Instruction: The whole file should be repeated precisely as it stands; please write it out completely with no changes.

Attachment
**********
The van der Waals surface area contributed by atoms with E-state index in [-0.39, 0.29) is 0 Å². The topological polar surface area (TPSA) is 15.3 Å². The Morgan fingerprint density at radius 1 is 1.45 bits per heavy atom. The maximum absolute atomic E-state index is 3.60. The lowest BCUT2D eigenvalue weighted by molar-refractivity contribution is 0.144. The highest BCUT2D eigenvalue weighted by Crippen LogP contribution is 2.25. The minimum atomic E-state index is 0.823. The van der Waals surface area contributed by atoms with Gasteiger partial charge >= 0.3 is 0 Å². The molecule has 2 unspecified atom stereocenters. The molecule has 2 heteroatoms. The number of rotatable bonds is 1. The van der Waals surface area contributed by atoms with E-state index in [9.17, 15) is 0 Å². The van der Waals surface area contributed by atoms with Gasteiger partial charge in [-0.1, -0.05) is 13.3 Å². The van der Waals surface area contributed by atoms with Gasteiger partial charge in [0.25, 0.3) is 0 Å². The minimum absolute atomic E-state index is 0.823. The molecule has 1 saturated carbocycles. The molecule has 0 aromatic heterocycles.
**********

The van der Waals surface area contributed by atoms with E-state index in [-0.39, 0.29) is 0 Å². The topological polar surface area (TPSA) is 15.3 Å². The Morgan fingerprint density at radius 1 is 1.45 bits per heavy atom. The maximum absolute atomic E-state index is 3.60. The lowest BCUT2D eigenvalue weighted by molar-refractivity contribution is 0.144. The highest BCUT2D eigenvalue weighted by Crippen LogP contribution is 2.25. The minimum atomic E-state index is 0.823. The van der Waals surface area contributed by atoms with Gasteiger partial charge >= 0.3 is 0 Å². The molecule has 2 unspecified atom stereocenters. The molecule has 2 heteroatoms. The number of rotatable bonds is 1. The van der Waals surface area contributed by atoms with E-state index in [9.17, 15) is 0 Å². The van der Waals surface area contributed by atoms with Gasteiger partial charge in [-0.1, -0.05) is 13.3 Å². The van der Waals surface area contributed by atoms with Gasteiger partial charge in [0.25, 0.3) is 0 Å². The minimum absolute atomic E-state index is 0.823. The molecule has 1 saturated carbocycles. The molecule has 0 aromatic heterocycles.